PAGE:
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Peer-Review Record

Mean Dietary Salt Intake in Vanuatu: A Population Survey of 755 Participants on Efate Island

Reviewer 1: Anonymous
Reviewer 2: Jung-Ha Kim
Nutrients 2019, 11(4), 916; https://doi.org/10.3390/nu11040916
Received: 6 March 2019 / Revised: 27 March 2019 / Accepted: 8 April 2019 / Published: 24 April 2019

Round  1

Reviewer 1 Report

Limitations:

1- the sample population average age is around 35-36 years old which means the elderly adults who have higher prevalence of hypertension did not include in this study in the proportion that reflects general population.

2- it would be better to include a diet history (24 hour recall, food frequency list) to understand the role of the dietary components in sodium intake.

3- The sample size for 24 hour urine is too small

Minor correction: 

L 183: BMI stands for body mass index not body weight index.  


Author Response

Dear Reviewer,


We would like to thank you for your comments on the above named manuscript. Please find a response to all comments in the attached Word document.


Kind regards,


Katherine Paterson

Author Response File: Author Response.docx

Reviewer 2 Report

This is a manuscript reporting results from a study examining mean dietary salt intake on the Vanuatu population. The manuscript is concisely presented, which is a strength, but it also lacks sufficient justification for its significance.


I recommend you show the differences and/or correlations between estimated and measured 24-h urinary sodium excretion among the participants examined sodium excretion from both spot and 24-hr urine (I think the number of participants is 71). And, what do you think about creating new formulas in predicting 24-hr urinary sodium excretion from spot urine in Vanuatu population as below?

A review article (ref. #20): “Therefore it is recommended that in those providing spot urine that a sub-sample also perform 24 h urine collections to enable the development of valid estimating equations that can provide a robust mean population estimate of sodium intake from spot collections”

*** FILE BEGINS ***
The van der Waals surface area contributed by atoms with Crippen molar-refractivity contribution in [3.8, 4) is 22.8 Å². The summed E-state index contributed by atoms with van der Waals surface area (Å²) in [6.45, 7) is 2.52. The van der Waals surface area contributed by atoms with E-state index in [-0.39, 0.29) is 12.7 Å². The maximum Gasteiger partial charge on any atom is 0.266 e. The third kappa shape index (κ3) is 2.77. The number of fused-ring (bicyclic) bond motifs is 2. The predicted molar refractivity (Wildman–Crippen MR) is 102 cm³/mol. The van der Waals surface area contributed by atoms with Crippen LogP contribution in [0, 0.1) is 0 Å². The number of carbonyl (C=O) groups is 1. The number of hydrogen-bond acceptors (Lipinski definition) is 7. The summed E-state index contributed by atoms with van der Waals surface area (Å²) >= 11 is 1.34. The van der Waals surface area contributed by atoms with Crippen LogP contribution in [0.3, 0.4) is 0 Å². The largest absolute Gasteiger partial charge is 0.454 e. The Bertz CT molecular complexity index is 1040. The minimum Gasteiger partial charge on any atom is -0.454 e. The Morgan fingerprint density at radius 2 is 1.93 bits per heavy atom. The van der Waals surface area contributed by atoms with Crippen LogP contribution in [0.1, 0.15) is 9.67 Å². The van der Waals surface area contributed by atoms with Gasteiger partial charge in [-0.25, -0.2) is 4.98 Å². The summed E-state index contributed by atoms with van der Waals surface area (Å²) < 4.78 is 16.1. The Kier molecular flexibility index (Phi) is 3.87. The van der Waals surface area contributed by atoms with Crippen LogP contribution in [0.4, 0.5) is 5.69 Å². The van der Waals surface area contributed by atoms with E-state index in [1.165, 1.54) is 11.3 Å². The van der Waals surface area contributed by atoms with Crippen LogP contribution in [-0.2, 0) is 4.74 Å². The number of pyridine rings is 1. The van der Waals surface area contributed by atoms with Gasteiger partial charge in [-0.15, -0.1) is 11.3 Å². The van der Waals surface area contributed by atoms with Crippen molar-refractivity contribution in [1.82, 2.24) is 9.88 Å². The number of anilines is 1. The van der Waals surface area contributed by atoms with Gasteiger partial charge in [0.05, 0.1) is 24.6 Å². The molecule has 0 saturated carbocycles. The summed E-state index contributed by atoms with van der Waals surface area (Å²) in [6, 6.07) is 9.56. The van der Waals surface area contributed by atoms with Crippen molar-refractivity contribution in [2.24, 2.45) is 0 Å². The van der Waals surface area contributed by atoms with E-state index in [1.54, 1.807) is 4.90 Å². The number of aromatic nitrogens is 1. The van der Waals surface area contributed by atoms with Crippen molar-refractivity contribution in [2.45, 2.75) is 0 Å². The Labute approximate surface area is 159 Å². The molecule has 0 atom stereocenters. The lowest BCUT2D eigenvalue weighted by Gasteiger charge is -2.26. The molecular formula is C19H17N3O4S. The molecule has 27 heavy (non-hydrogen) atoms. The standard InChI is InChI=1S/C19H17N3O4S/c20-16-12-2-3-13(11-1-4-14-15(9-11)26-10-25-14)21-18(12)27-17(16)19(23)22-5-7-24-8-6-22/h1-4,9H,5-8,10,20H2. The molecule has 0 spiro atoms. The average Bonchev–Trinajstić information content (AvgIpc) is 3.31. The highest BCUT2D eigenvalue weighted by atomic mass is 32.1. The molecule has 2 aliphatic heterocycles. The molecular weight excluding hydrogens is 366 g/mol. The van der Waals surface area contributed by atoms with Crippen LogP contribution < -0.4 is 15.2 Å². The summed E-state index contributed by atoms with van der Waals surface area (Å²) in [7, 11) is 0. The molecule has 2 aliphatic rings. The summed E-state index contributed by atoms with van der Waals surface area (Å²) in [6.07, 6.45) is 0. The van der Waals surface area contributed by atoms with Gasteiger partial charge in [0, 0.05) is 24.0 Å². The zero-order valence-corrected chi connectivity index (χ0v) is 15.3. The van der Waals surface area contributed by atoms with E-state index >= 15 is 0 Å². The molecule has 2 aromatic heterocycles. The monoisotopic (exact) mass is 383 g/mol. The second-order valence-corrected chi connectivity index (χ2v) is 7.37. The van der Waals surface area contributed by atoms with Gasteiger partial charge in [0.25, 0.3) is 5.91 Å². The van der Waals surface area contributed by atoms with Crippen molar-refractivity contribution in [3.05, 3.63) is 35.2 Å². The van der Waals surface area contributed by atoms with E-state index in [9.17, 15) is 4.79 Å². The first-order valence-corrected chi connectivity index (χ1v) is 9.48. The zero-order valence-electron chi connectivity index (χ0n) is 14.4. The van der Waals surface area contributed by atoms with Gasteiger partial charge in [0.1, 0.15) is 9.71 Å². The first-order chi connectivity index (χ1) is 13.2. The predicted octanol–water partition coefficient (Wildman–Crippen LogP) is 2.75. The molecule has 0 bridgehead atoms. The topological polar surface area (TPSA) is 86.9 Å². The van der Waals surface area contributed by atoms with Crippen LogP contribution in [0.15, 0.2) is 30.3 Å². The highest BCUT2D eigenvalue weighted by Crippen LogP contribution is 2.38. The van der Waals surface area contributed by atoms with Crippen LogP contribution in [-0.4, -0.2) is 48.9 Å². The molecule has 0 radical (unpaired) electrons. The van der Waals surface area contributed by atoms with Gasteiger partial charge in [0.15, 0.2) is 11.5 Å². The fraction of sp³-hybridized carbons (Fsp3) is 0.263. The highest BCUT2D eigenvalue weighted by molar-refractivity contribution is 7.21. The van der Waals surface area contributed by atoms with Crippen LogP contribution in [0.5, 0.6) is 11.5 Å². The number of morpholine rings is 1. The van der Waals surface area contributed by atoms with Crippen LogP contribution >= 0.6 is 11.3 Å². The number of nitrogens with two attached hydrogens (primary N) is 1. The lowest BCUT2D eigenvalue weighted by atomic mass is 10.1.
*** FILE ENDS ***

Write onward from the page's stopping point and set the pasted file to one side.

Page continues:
How about using Kawasaki and Tanaka formulas additionally in predicting 24-h sodium excretion from spot urine?


Author Response

Dear Reviewer,


We would like to thank you for your comments on the above named manuscript. Please find attached a response to all comments in the attached Word document.


Kind regards,


Katherine Paterson



REVIEWER 2

Reviewer comments

Author’s response

Changes made to manuscript

1.This is a manuscript reporting results from a   study examining mean dietary salt intake on the Vanuatu population. The   manuscript is concisely presented, which is a strength, but it also lacks   sufficient justification for its significance.

Thank you for your comment.   We were unclear on whether you meant the significance of the study, the   results or the future directions, so we have addressed all three below.

Alterations have been made   to the introduction to emphasize the importance of this research.

The significance of the   results are presented in the discussion (lines 208-211, 260-263, 281-283),   and significance for future interventions are presented in lines 283-284 and   301–304.

 

Lines 82 – 85: changed from   “Based on data from other PICs [21, 22]   and knowledge of changing regional diets [14],   it was predicted that salt intake would exceed the World Health   Organization’s recommended maximum of 5g per day.” to “Based on data from Samoa and Fiji which show population salt intake   exceeding the WHO’s recommend maximum of 5g per day [21, 22] and knowledge of   changing diets in the Pacific [14], it was predicted   that salt intake in Vanuatu would also exceed the WHO’s recommended salt   consumption limit.”